|Competition type||Intercalated Games|
|Opening ceremony||22 April|
|Closing ceremony||2 May|
|Competition dates||22 April – 2 May|
|OCOG||Organizing Committee of the 1906 Games|
|Participants||841 from 21 countries|
|Medal events||74 in 14 disciplines|
Today, the IOC and a few sports historians do not consider the 1906 Intercalated Olympics to be official Olympic Games, although these Games may have helped save the Olympic Movement. After the debacles of 1900 and 1904, the Olympics were in desperate straits. The Greeks had wanted to host more Olympics and they proposed holding “interim” Olympics, every four years in the even year between the Olympics. The first of these was scheduled in 1906.
The Games of 1906 were not of the calibre of many Olympics of later years. Again, many of the facilities were not of the highest quality. However, as in 1896, the Greeks approached their responsibility with enthusiasm and the most international field to date competed in these Olympics. A true Opening Ceremony was conducted for the first time, with the athletes marching with their teams following a flag bearer from their own country. In the United States, a team was selected for the first time and sent over as a true national team.
The newspapers considered these Games to be the Olympics and labeled them as such. Coubertin, at first opposed to the idea, even embraced them as Olympics when he saw that the Greeks organized the best “Olympics” of the modern era. Pierre de Coubertin did not even attend the 1906 Olympic Games. The IOC did officially recognize these Games initially in some of the correspondence, but in later years their status was initially unclear.
The IOC did make an official ruling concerning the status of the 1906 Olympic Games. At the 43rd Session of the IOC in London in 1948, Dr. Ferenc Mező, Hungarian member, made a proposal that the Intermediate Games in Athens (1906) should be accepted as the IIIb Olympic Games. It was decided that this proposal would be placed in the hands of the Brundage Commission. The Brundage Commission was a three-man commission headed by future IOC President Avery Brundage (USA), with the other members being Sidney Dawes (CAN) and Miguel Moenck (CUB). They met in New Orleans, Louisiana in January 1949.
In their report, the Brundage Commission noted, “It is not considered that any special recognition that the IOC might to participants in these Games at this late date would add any prestige, and the danger of establishing an embarrassing precedent would more than offset any advantage.” They presented their report at the 44th Session in Rome in 1949. Their report dealt with 32 items, the 4th of which was the 1906 Olympic Games. The item was listed as “Acceptance of the Intermediate Games 1906”, and the Brundage Commission conclusion was “Rejected”.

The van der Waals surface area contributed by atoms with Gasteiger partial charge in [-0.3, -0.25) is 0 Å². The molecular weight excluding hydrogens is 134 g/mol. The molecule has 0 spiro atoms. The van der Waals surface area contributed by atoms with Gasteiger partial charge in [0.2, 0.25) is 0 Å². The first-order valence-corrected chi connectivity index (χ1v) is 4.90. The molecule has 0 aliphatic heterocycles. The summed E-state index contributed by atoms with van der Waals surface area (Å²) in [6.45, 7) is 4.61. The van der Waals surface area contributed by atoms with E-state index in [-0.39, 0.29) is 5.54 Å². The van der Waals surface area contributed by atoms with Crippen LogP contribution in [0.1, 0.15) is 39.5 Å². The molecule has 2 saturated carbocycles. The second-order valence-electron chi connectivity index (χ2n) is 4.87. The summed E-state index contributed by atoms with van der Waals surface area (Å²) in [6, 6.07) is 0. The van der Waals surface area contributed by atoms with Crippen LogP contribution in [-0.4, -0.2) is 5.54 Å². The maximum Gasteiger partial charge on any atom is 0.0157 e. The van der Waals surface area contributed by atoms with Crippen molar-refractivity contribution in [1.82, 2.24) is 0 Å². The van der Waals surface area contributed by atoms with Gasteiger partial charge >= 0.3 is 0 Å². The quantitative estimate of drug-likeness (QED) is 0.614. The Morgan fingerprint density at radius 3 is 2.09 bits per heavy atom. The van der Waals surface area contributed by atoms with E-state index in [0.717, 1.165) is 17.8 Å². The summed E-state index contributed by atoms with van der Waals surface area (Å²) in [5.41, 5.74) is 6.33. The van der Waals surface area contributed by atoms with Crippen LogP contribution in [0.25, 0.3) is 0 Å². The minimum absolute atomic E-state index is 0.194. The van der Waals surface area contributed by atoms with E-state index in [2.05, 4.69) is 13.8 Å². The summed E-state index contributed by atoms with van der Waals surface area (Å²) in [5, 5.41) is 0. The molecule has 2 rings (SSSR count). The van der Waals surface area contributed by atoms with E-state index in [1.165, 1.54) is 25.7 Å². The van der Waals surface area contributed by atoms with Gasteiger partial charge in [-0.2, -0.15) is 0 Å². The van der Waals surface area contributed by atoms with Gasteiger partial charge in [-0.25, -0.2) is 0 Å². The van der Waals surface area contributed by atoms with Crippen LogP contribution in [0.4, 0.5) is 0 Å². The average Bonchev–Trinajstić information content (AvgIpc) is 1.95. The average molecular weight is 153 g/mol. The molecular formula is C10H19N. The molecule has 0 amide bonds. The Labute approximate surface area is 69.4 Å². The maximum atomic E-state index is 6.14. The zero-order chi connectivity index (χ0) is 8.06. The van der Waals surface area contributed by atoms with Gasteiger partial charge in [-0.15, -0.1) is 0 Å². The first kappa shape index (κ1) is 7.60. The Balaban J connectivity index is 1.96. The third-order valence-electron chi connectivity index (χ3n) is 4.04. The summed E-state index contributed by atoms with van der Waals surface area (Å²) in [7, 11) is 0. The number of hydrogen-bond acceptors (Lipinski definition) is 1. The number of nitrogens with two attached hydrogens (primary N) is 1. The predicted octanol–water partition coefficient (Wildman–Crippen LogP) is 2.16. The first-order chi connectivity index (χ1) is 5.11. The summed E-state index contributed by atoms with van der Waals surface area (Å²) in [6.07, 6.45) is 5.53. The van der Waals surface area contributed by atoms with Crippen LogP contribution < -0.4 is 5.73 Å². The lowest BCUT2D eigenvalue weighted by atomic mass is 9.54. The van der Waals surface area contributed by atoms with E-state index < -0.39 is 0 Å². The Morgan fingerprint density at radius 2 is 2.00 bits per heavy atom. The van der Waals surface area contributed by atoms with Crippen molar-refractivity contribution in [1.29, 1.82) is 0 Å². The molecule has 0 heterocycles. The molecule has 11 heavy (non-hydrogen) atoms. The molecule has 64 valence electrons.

In contradistinction to this IOC position, it appears that the Athens Olympic Games were considered official Olympic Games in 1906. Many sports historians feel that they should maintain the designation as Olympic Games, as they were very important Olympic Games. After the problems that occurred in Paris in 1900 and St. Louis in 1904, with the Olympic Movement reeling, these successful Athens Games of 1906 helped resurrect the flagging Olympic Movement. The Games were the most international to date, they were the best held to date, and they had the most international media attention of any of the Games since the 1896 Olympics in Athens.
The Greek idea of holding these Games between the International Olympic Games was never again realized. After 1906 it was expected that further Intercalated Olympic Games would be celebrated in Athens every four years. They were planned for 1910 and it was assumed they would be held in 1914, 1918, and every four years thereafter, but they were never held again.
The reason lies in the politics of Greece and the Balkan Peninsula. When studying the politics of the Balkan Peninsula and Greece, it is not surprising that the Games were never held again. In fact, it is far more unusual that there was enough peace in the region for Olympic Games to be held there in either 1896 or 1906. The Balkan Wars in the region and the tenuous economic status of the nation at the time prevented the Greeks from ever again holding Intercalated Olympic Games.
No host city election took place. These Olympics were organized by the Greeks outside of the usual quadrennial cycle of Olympic Games.
|Officially opened by||Georgios I, King of Greece (King)|
|Taker of the Athlete's Oath|
|Georges, Baron Dillon-Kavanagh||FRA||2||1||0||3|